A couple of new finds date to the period of the First Israelite Temple (aka – Solomon’s Temple) in Jerusalem.
A bone seal engraved with the Hebrew name Shaul (Saul), along with a representation of a flower or piece of fruit, was discovered in excavations directed by Professors Ronny Reich and Eli Shukron. It was found with pottery that dates to ca. 700 B.C., around the time of Hezekiah.
This dates to a few hundred years after the time of King Saul (who did not live in Jerusalem), but it shows the name was in use during Iron-Age Israel. The seal also aids understanding in the development of personal seals in that culture. Several bullae (clay seal impressions) from a century before were also found nearby, but they only contained graphic representations (flora or fauna) in place of any letters. This new seal discovery seems to indicate that people in Judah did not use seals inscribed with actual names until some point during the 8th century B.C.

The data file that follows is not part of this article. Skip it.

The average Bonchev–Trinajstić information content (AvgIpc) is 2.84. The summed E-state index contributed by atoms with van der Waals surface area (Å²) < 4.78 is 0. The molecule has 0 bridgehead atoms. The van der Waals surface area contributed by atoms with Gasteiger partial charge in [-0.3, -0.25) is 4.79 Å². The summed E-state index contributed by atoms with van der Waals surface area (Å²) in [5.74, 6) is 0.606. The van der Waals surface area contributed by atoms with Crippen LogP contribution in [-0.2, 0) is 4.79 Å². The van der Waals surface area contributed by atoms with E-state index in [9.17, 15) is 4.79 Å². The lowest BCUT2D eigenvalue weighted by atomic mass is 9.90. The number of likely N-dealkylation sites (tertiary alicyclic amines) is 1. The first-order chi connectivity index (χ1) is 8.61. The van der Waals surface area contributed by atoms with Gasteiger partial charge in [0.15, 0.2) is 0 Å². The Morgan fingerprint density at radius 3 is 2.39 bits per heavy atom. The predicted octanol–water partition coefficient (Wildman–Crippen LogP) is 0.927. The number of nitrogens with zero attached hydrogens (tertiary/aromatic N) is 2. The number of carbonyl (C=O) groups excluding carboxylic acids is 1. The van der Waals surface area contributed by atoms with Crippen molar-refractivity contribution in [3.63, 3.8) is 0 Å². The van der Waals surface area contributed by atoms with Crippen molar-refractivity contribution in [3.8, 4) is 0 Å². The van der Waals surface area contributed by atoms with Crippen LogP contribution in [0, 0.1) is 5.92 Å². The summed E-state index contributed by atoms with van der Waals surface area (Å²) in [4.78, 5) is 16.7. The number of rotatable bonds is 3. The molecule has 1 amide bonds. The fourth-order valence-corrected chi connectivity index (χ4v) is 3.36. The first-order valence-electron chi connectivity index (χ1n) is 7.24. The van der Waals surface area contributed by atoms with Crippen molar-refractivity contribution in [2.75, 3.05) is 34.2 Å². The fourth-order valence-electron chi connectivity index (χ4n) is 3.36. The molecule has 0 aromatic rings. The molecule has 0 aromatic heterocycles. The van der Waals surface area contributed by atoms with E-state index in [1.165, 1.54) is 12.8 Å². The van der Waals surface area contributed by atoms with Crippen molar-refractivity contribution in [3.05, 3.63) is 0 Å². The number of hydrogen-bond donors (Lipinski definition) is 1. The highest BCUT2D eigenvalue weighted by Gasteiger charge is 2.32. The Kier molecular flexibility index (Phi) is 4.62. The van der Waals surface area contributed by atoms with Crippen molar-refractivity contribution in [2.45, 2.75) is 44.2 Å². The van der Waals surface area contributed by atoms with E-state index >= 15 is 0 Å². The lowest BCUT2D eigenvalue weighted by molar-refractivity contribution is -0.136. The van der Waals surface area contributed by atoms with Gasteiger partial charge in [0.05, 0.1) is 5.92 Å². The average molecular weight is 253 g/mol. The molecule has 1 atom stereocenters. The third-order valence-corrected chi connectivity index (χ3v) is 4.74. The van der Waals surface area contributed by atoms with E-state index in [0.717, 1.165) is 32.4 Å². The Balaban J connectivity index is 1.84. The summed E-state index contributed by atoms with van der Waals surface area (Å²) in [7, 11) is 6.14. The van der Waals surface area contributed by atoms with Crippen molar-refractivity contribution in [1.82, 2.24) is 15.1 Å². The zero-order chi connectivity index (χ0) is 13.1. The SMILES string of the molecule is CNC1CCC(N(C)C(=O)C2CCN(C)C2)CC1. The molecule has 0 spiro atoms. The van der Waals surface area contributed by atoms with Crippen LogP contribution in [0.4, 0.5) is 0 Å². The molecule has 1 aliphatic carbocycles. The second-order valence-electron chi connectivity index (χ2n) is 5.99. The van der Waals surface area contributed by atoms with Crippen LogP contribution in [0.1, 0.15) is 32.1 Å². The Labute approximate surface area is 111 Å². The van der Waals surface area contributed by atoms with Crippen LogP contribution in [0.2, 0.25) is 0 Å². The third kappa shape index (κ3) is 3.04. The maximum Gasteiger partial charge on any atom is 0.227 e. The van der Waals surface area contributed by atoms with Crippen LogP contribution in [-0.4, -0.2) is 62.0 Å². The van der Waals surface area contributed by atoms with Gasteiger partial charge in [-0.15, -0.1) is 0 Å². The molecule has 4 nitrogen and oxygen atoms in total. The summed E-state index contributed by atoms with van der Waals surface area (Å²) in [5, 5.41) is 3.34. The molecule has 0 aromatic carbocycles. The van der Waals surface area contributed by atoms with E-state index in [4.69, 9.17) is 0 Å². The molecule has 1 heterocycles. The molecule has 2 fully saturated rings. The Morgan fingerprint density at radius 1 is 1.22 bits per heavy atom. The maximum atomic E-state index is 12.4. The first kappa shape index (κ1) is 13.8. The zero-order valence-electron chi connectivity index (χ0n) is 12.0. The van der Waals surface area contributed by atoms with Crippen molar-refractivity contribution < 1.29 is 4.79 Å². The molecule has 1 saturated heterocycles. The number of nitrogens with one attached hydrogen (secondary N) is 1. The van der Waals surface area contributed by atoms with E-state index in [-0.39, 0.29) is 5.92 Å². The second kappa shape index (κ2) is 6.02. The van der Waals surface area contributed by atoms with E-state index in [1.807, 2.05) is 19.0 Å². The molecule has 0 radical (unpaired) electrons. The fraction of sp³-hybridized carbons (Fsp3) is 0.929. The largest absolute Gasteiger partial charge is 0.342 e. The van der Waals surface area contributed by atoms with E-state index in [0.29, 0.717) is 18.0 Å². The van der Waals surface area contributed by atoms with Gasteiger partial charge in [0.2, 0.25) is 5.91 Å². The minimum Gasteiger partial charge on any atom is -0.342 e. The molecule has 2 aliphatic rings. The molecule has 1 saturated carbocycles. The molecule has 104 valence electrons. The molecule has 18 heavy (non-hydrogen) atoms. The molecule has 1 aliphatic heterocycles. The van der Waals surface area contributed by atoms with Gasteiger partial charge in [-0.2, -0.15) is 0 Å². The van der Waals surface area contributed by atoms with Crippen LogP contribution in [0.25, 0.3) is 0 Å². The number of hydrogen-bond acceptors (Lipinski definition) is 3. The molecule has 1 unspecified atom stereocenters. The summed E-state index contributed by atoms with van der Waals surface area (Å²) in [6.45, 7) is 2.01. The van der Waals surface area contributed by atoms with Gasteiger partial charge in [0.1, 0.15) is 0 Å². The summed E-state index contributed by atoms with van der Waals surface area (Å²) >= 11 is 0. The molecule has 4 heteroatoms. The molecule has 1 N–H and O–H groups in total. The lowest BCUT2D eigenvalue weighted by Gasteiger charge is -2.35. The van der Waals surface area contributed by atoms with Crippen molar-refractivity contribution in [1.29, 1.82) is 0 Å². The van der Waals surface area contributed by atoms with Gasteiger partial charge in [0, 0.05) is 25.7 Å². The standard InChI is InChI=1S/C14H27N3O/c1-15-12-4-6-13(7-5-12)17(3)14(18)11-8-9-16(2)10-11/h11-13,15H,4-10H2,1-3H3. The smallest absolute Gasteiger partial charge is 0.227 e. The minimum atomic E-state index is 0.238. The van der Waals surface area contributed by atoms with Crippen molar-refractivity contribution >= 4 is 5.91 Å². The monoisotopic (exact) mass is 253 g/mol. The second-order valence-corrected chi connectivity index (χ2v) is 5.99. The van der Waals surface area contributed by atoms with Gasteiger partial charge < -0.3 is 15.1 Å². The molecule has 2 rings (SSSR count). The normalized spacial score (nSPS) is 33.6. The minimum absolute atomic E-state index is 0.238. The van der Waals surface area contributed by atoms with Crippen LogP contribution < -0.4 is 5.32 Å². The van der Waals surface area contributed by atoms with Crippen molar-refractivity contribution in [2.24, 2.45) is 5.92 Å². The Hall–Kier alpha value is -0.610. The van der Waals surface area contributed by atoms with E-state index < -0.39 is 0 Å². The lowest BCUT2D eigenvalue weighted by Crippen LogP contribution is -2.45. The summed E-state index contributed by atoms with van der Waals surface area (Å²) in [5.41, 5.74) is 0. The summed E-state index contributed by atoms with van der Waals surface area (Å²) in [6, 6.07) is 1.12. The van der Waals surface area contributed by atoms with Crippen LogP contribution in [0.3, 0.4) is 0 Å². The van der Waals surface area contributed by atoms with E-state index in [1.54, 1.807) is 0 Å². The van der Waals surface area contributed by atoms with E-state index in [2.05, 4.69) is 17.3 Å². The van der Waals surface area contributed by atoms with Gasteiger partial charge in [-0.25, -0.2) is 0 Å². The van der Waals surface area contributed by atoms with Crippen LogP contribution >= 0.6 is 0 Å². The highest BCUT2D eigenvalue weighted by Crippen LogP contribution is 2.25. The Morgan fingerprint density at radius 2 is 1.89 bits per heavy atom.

The Israeli Antiquties Authority release is here. (Temporary link.)
HT: Todd Bolen
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The construction of a school around the Mount of Olives has yielded an inscribed pottery jar handle dated to around 900 B.C. This would be during the early years of the Divided Kingdom. The Hebrew inscription is the name Menachem, which was also the name of an Israelite king who lived a couple of centuries later toward the end of the Northern Kingdom.
An article with the photo is here.
HT: Marshal Ray in Bowling Green, KY
Update: Todd Bolen reports on some alternate readings of the inscription. Both involve the name Nahum.
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